The park was originally the site of the British garrison, as well as the cricket grounds. The garrison was expanded with new buildings during and after the Upper Canada Rebellion in 1837. The British troops withdrew to Europe in 1853 to train for the Crimean War, but their barracks were used to house escaped slaves from the United States, as one of the end stations of the Underground Railway. The troops returned in 1861, fearing that the American Civil War might spread to Canada. In 1874 the park was transferred to the city and renamed Victoria Park, after Queen Victoria.
Although designated for recreational activities, the park was still used as a military garrison when necessary. As London was the centre of the Western Ontario military district (District No. 1), troops were stationed in the park during the Boer War, World War I, and World War II; there was some minor rioting in the park during the Conscription Crisis of 1944, when conscripts demanded to be sent to Europe.
In 1907 three cannons from the Crimean War were placed in the park. In 1912 a statue was built as a memorial to the Boer War, and a cenotaph was built in 1934. A Sherman tank (known as the "Holy Roller") used in World War II was placed there in 1950.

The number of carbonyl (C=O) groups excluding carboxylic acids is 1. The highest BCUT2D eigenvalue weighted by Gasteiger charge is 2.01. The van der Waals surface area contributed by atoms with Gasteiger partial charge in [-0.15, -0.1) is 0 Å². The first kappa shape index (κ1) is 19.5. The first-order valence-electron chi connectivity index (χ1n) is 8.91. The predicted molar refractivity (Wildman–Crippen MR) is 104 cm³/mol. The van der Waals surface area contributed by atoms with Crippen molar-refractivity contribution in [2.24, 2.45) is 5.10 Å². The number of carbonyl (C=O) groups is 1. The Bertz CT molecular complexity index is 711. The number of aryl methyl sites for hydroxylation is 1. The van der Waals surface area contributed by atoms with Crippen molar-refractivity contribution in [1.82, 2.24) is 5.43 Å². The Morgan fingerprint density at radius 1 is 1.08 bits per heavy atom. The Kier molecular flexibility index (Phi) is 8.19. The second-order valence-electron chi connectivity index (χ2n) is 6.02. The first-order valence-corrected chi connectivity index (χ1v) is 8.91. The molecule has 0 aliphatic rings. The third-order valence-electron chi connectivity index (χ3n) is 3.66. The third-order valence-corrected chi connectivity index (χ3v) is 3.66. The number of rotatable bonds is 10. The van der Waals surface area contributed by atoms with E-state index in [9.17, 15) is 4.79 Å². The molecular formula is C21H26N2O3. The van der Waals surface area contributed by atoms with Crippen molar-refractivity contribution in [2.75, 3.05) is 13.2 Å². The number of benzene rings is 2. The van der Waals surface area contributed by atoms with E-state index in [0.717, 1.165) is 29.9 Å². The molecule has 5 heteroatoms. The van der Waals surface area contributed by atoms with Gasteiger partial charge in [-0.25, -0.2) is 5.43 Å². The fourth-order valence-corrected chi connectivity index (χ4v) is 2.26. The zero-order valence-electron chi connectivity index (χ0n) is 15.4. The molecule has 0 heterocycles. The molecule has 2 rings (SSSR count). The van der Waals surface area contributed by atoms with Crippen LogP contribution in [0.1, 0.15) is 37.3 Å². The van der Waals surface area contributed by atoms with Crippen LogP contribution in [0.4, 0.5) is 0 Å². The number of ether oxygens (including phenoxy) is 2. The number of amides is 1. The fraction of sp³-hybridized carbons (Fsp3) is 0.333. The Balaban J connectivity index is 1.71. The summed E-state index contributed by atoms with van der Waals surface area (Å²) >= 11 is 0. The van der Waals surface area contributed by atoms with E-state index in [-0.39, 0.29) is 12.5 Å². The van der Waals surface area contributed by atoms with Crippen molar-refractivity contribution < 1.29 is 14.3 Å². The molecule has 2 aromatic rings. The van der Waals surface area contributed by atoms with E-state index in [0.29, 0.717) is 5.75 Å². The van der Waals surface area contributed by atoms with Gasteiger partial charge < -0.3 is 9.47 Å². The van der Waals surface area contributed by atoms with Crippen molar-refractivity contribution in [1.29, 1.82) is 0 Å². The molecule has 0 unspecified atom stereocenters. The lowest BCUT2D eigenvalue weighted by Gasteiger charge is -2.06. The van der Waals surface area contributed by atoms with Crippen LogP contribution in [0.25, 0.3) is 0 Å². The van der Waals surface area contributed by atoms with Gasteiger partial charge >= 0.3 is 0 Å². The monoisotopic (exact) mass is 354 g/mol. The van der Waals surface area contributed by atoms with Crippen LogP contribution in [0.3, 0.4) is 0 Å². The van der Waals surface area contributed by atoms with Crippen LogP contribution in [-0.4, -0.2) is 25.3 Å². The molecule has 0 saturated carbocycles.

Many annual events are held in Victoria Park. These include the London International Children's Festival, a 3-on-3 basketball competition, Sunfest, the Home County Folk Festival, Rib Fest, and Fiesta del Sol. Every winter, there is an annual vigil for the Montreal Massacre, the trees in the park are decorated with Christmas lights, the "Lighting of the Lights" and Snowfest is held in Febuary.
The park is notable for the presence of a large number of melanistic (black) Eastern Gray Squirrels (Sciurus carolinensis). In February 1961 a group of these was taken to Kent State University, in Ohio, USA, where they have become firmly established.